When It's Wrong to be Right
Matthew 18.18 What you
prohibit on earth will be prohibited in heaven, and what you permit on
earth with be permitted in heaven.
Verses eighteen and nineteen of
today's Gospel reading always tend to induce in me a sense of incredulity.
I don't find it easy to credit that anyone could be so sure of themselves
as to make such large claims.
I suppose we've all come across people who appear
certain that they have final answers to the world's key questions. In a
way I envy them. What consolation there must be in knowing beyond
all doubt that you have found even a single absolute answer to the
dilemmas of life! The sense of security must, I suppose, be deeply
Fortunately for the majority - the doubters, the fumblers, the
haplessly uncertain - these are almost certainly not the words of Jesus
himself. It's generally agreed that they are an insertion by the Gospel's
author. They reflect a way of handling disciplinary problems in a local
Christian group of the first century, probably one with a Jewish
Many scholars now recognise that members of such groups would have been
under great pressure to renege on their new-found faith. They would have
found unswerving allegiance to the strange new Messiah difficult. Family
and friends, the local synagogue leaders or the town council, may have
regarded such people as a corrupting menace to the established order.
It can be difficult for today's multi-cultural city dwellers to
understand just how resistant to new ideas small, relatively homogeneous
rural communities can be. Many today take for granted the freedom to think
and behave as a independent individual. That freedom is much more limited
in an authority-based, hierarchical social order.
With this in mind, it's easier to understand that the earliest
Jewish-Christian groups would have had to be tightly knit to survive.
Members of the group who "sinned" by lapsing into their former ways would,
it seems, have been disciplined by a system of excommunication and
re-admission (see also Matthew 16.19, John 20.23). That is, a particular
situation dictated a particular response by the early Church. These verses
reflect that response.
When one understands that this Gospel reading makes sense for the
situation in which it was written, its apparently inflated claims are cut
down to size. We can't today easily sympathise with the needs of the small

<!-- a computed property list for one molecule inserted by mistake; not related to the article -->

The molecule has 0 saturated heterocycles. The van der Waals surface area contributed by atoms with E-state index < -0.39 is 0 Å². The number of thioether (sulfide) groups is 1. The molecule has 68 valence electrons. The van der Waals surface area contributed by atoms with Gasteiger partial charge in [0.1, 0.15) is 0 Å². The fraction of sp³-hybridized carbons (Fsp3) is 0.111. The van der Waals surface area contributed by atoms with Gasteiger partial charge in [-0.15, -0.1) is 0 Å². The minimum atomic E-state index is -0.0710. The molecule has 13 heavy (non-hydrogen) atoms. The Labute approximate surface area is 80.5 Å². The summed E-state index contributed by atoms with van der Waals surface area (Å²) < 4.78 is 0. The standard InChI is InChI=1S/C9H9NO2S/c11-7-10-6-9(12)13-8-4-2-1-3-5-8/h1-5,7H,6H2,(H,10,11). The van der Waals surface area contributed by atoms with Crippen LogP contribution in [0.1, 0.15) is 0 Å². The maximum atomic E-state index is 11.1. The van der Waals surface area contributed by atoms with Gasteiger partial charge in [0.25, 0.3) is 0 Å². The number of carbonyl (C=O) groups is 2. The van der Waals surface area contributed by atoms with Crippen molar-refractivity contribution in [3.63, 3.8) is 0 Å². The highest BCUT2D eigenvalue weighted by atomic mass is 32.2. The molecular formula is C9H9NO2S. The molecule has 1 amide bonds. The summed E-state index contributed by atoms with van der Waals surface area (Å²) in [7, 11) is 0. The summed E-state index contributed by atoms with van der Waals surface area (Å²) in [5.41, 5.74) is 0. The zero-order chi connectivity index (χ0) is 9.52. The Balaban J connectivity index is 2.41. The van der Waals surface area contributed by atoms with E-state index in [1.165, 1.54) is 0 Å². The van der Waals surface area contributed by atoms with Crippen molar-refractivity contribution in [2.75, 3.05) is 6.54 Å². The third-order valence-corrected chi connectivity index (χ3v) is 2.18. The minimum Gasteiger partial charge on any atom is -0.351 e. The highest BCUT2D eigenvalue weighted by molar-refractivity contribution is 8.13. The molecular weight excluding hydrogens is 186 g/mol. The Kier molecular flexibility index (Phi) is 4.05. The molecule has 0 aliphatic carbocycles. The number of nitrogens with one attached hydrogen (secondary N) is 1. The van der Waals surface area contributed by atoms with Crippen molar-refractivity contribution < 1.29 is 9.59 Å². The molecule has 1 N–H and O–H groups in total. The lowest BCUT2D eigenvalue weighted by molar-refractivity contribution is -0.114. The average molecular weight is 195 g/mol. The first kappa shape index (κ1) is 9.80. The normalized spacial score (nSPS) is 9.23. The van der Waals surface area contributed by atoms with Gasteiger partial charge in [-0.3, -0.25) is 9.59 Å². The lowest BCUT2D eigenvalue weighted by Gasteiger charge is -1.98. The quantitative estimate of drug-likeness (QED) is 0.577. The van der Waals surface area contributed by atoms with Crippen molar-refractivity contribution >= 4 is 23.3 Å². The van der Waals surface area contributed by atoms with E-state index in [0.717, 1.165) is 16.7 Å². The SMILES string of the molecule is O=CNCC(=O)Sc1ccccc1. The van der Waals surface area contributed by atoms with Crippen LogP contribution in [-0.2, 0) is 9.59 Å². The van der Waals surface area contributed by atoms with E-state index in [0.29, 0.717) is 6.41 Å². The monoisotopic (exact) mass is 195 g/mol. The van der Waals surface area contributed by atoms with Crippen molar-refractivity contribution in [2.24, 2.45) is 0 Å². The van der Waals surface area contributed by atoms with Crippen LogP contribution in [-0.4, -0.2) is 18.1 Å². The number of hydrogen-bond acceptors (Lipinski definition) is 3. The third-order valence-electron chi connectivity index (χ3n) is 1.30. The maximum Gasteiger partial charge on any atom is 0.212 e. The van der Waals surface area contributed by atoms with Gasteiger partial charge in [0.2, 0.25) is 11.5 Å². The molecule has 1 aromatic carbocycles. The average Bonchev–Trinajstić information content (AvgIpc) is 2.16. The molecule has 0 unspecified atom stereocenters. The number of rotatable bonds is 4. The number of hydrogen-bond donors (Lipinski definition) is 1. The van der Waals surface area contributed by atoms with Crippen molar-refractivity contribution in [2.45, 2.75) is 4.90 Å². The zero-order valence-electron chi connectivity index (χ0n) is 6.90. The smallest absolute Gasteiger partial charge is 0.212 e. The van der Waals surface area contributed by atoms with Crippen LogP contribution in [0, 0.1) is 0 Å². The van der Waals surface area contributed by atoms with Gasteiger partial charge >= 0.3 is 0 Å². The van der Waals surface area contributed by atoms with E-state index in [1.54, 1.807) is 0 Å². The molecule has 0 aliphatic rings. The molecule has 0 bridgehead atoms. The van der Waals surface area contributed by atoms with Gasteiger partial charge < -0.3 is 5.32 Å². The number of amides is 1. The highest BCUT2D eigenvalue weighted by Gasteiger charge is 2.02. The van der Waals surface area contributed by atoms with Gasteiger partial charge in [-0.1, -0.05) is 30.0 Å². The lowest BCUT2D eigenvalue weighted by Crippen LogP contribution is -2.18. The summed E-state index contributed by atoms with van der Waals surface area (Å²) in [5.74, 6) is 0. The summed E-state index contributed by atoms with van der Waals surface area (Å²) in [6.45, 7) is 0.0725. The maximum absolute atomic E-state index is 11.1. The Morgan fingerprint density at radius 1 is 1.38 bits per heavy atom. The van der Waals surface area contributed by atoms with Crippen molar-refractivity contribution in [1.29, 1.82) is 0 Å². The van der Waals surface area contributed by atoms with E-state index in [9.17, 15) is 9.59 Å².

groups of Jewish Christians struggling to survive a hostile environment in
the decades after the death of Jesus. But we can, I hope, understand the
degree of reassurance they may have needed, and have got, from passages
such as this.
An ongoing problem is, however, that today's reading tends to be used
for purposes other than its original intention. It is quoted to justify
the actions and confirm the assumed power of some Christians. I refer, of
course, to those who quote it as justification for their sense of absolute
rectitude in relation to contentious moral matters and in support of
In essence their argument runs like this:
God can't be wrong. Right? God's will has been revealed to me by the
Holy Spirit or the Bible or both. Therefore my permissions and
prohibitions must be right. And if I'm right then you're wrong if
you disagree with me. In that case I have the right to put you right.
And if you think I'm wrong to try to put you right, then please just
refer to Matthew 18.18 and that will put us all right.
A clue to the validity or otherwise of this chain of thought is, I
think, to be found in something we can be almost sure was
said by Jesus.
He refused to judge others and advised us not to do so (Matthew 7.1).
To judge others right or wrong from some absolute standpoint is precisely
to take God's place, since only God can know anyone or any situation to
their depths. Only God can know the multi-variant circumstances, including
our personal choices, which have lead to a particular action.
Jesus did not claim either the right or the ability to do this.
As a society we must judge those who have broken the law, and we have
to do so consistently and impartially. The practice of debating what's
right or wrong is gradually becoming ingrained into some cultures. In the
end we all have to come down on one or another side of an issue. Even
sitting on the fence is to take a position.
But that's not the same thing as assuming God's mantle (to use an image
from 2 Kings 2.13) and claiming that we have a God-given ability to
pronounce absolutely on anything. To do so is to revert to a way of
dealing with the world which never worked very well and which certainly
doesn't work well in the 21st century.